Page:Popular Science Monthly Volume 45.djvu/523

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scribed by the wheels and levers of the machine shop. In an everextending curve the physicist has arranged a continuous series of real activities, a wide diversity of energies once deemed "potential" static, at perfect rest. Is it reasonable to maintain that this curve of his, almost a full circle, does not form part of a real circle, that the small arc which yawns where gravity can fit with the completing effect of a keystone, represents a discontinuity in the nature of things? Preferable, because more probable, is the idea that the scope of kinetic explanation is universal, that the whole scheme of physical Nature represents in its every part and function an enginery upon whose ceaseless action hinges the drama, ever more involved, of plant and animal and human life.

To men who knew only what had befallen themselves and their dwelling place during a few generations, it was but natural to repeat: "The thing that hath been, it is that which shall be; and that which is done, is that which shall be done; and there is no new thing under the sun."[1] But we of to-day are in different case. The astronomer, joining camera to telescope, expands the sphere of the known universe a million fold; he discovers system after system in stages of life such as our sun and its attendant orbs have passed through in ages so distant as to refuse conception. The geologist, deciphering the birth register of our planet's oldest rocks, gives them a lifetime scarcely to be distinguished from eternity. The range of time, thus broadened, permits to the smallest arc of change a sweep wherein it becomes a circle of profoundest transformation. The naturalist, his tasks of mere description almost at an end, finds their chief value to lie in their furnishing data for the new question. How did all this diversity of life become what it is? Ever the keynote of reply is action and reaction, unending stimulus and response. Permanence is only a seeming, the truth behind it is universal plasticity and change. In the organic world this passing from appearance to cause has restored soul to body, and made intelligible for the first time both form and substance, by referring them to the forces which mold and inform every material frame of life. In the inorganic world it will be the same; the force which binds sun to planet, pebble to seashore, will yet be understood as part of the unbroken round of all-comprehending motion.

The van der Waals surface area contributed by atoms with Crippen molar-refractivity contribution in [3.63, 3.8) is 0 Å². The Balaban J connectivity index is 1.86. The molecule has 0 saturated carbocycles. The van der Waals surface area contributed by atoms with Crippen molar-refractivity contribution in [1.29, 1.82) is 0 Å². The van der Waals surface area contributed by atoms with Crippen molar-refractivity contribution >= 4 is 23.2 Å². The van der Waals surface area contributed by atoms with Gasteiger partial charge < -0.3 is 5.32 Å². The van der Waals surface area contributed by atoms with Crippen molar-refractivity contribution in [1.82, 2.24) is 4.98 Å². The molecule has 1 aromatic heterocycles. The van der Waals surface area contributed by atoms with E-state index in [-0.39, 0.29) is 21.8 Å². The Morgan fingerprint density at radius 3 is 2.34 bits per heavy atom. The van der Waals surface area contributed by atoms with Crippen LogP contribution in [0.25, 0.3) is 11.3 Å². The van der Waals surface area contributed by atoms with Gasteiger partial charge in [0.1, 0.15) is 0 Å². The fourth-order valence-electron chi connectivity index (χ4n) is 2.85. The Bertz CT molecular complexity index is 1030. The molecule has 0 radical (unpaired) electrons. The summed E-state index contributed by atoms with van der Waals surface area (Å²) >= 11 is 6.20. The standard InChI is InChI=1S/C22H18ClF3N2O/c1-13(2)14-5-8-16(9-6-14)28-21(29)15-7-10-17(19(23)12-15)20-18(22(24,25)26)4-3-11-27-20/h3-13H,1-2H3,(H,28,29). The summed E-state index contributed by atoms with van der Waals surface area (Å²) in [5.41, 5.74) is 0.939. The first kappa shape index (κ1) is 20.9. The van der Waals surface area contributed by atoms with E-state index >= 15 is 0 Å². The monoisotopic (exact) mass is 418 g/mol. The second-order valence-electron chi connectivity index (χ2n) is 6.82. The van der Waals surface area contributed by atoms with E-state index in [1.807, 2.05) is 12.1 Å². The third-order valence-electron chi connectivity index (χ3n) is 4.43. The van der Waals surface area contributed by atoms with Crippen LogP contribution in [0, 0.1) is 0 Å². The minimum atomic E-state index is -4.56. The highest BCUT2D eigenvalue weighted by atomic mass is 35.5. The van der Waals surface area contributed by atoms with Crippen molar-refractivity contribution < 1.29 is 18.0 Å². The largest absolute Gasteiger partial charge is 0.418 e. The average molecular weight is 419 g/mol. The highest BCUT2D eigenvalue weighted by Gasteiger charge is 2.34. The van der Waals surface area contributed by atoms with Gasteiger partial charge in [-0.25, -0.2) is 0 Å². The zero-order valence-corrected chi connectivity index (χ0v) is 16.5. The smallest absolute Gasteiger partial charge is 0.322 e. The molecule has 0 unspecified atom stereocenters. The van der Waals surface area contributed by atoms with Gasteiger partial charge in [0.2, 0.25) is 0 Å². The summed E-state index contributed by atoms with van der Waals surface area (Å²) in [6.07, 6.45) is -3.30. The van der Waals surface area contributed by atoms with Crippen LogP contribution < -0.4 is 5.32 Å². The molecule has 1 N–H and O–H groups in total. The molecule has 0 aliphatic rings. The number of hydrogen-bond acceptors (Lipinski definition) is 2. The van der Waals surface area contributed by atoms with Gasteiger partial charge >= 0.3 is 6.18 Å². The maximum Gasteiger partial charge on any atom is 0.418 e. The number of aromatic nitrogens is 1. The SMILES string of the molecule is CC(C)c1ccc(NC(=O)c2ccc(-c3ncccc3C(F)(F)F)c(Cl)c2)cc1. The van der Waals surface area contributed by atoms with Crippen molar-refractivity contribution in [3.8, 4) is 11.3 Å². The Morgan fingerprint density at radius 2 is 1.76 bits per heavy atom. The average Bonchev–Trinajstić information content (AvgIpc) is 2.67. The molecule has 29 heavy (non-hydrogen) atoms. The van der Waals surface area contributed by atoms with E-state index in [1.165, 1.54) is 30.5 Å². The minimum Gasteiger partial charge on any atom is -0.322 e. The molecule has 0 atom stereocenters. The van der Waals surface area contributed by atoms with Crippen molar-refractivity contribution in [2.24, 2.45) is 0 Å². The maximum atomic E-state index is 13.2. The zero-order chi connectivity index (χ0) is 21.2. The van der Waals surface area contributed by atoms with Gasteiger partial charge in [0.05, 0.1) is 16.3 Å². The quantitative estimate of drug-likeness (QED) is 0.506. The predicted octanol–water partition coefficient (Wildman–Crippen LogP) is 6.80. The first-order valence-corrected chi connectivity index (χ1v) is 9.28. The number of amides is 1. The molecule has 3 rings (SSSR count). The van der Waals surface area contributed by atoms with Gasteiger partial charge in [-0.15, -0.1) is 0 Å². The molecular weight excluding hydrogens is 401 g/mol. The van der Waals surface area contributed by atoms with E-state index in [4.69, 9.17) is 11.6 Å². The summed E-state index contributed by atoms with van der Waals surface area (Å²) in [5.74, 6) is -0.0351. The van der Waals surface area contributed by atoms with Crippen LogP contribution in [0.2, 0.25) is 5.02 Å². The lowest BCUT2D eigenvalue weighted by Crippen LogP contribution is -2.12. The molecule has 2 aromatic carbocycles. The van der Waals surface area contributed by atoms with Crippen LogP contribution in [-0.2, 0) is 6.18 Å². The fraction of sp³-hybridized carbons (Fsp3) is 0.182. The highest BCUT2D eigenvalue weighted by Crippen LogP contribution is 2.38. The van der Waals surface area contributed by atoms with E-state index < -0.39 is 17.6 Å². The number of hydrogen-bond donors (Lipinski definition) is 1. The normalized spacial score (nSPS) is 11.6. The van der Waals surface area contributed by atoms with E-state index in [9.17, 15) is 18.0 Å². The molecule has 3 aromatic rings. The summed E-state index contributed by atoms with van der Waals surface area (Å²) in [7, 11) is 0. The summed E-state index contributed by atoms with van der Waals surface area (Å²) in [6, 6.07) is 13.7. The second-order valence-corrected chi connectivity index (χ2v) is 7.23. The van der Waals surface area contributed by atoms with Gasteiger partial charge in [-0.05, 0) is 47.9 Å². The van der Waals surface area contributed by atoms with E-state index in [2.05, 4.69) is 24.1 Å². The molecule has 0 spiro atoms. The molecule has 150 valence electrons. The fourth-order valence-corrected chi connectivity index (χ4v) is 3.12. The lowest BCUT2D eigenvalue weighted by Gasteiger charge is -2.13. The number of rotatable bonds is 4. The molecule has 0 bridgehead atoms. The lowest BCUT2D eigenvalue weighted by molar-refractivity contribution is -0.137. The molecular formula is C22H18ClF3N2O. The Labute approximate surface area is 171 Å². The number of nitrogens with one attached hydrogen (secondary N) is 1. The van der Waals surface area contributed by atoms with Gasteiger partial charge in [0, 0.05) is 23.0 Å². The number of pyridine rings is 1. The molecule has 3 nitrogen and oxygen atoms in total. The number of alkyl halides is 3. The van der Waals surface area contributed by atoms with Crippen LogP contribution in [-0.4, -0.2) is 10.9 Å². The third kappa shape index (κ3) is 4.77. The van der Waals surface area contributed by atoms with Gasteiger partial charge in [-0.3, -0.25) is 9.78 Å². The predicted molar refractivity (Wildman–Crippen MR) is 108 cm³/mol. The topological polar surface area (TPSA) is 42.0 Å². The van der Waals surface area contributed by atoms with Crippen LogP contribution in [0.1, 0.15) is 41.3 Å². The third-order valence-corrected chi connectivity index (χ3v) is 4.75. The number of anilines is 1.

The pterodactyls, it appears, are not yet all dead. Mr. E. M. Magrath says, in the London Spectator, that a small flying lizard is still to be found on the southwestern coast of India, of which he had some stuffed specimens—given away, however, years ago, to a distinguished naturalist


  1. Ecclesiastes, i, 9.